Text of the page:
Submissions for the annual Wabash Prize in poetry or fiction are currently only accepted online. If you would like to submit for the prize, please see the separate guidelines on our contest page.
September 1 – March 31. Submissions sent at other times will go unread.
Sycamore Review is looking for original poetry, fiction, non-fiction and art (scroll down for our genre editors’ Aesthetic Statements). We accept unsolicited submissions of fiction, poetry, and non-fiction. Please query for art and book reviews.
At this time we are not able to accept outside interviews, previously published works (except for translations) or genre pieces (conventional science fiction, romance, horror, etc.). Unless explicitly asked by an editor, submit no more than twice per year.
As of August 15 2010, Sycamore Review accepts ONLY online submissions. Mailed submissions will be discarded. In our online submission manager, follow the instructions for creating an account (if this is your first time submitting to SR), and upload your piece.
Submissions are limited to one work at a time for fiction and non-fiction, and no more than five poems, which should be included in a single document. Please submit a .doc or .rtf file only and include a cover letter in the comments section. We’d like to know a little bit about you and your work.
We do accept simultaneous submissions, but request prompt notification if the work is accepted elsewhere. Please note simultaneous submissions in your cover letter.
Sycamore Review does not publish creative work by any student currently attending Purdue University. Former students should wait one calendar year before submitting.
POETRY manuscripts should be typed single-spaced, one poem to a page. Please submit no more than twice per reading period.
PROSE should be typed double-spaced, with numbered pages and the author’s name and title of the work easily visible on each page. Wait until you have received a response to submit again. Please submit no more than twice per reading period.
NONFICTION should be literary memoir or creative personal essay. Sycamore Review does not publish scholarly articles or journalistic pieces, though we do publish experiential journalism with a memoir bent. We are interested in originality, brevity, significance, strong dialogue, and vivid detail. There is no maximum page count, but remember that the longer the piece is, the more compelling each page must be. Wait until you have received a response to submit again.
ART If you are interested in submitting art for our print issue, please send a query email describing your work and introducing yourself. Do NOT send unsolicited images attached to emails. Your email will be deleted without being opened (we fear viruses). To submit work, please note in your emailed query a web address where your work can be viewed and indicate which pieces you would like considered.
In most cases, submissions should be withdrawn through our submission manager. For partial poetry withdraws or genre-specific queries, please contact the appropriate editor:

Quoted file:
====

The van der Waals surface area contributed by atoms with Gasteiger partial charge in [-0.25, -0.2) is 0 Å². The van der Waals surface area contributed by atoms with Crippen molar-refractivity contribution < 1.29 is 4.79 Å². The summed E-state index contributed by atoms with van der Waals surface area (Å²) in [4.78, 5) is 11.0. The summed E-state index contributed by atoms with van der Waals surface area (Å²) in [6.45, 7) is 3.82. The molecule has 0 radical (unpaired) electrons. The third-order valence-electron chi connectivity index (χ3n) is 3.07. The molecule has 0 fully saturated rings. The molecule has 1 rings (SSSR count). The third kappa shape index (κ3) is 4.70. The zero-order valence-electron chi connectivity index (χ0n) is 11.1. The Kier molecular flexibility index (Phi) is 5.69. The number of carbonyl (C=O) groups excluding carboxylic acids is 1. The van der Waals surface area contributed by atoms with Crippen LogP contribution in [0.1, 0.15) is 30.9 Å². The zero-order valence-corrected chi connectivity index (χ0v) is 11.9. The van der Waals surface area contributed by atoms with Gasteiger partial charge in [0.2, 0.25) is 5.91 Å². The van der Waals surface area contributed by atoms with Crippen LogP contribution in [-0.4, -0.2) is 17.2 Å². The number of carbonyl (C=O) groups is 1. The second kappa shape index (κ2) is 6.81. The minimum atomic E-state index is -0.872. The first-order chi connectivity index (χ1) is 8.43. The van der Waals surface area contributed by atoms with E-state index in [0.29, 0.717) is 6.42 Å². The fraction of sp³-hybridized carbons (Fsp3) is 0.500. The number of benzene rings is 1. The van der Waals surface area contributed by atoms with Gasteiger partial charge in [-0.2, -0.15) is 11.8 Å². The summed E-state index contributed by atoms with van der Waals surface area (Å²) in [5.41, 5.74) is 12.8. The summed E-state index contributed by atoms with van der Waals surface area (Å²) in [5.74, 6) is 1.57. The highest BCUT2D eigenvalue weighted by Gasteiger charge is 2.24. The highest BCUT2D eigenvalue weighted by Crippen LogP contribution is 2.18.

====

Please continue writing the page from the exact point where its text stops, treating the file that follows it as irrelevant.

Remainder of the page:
For general questions, please email us at firstname.lastname@example.org or write via post to Sycamore Review, Purdue University, Department of English, 500 Oval Drive, West Lafayette, IN 47907.
If you are interested in having your recently-published or forthcoming book reviewed either on the website or in the journal, or if you have written a review of a forthcoming book, please contact Book Review Editor, Rebecca McKanna, at email@example.com.
Rights & Payment
Purdue University acquires first-time North American rights, including electronic rights, for work published in Sycamore Review. After publication, all rights revert to the author. For unsolicited printed work, Sycamore Review pays each contributor two copies, and $50 per short story or non-fiction piece, or $25 per poem.
Sycamore Review does not have a permanent aesthetic statement because of the nature of our editorship. That said, our genre editors do have preferences that you, as a potential submitter, might be curious about. Please remember, however, that we are constantly surprised by the pieces we end up liking the most. This, we believe, is one of the great pleasures of literature — its ability to undermine our presuppositions, to open our eyes, to stretch our hearts and minds.
Looking for poems. Must have a good sense of hygiene, be well-groomed. Into music and form and not form. Free to smoke and keep late hours, but must bring own stereo. Should be able to engage in witty banter and wax philosophical. No allergies. Pets welcome. — Emily Skaja and Julie Henson, Poetry Co-Editors
I’m a sucker for a good ending. A beginning too, but, man, do I want to feel something in that last paragraph. Maybe punched in the gut. Maybe in the heart. Maybe so much delight and surprise, I smile. Bring on that play, that energy, and that emotional honesty, and I’ll never forget your story.– Natalie Lund, Fiction Editor
I’m drawn to writing that pulls me into the writer’s life and experience on the first page. Yes please to wit, honest query, self-exploration, and lush sentences. The subject matter doesn’t have to be fancy, but the re-living of the experience – both for the writer and for the reader – should be downright captivating. Nontraditional pieces and hybrid essays welcome. — Brianne Carpenter, Nonfiction Editor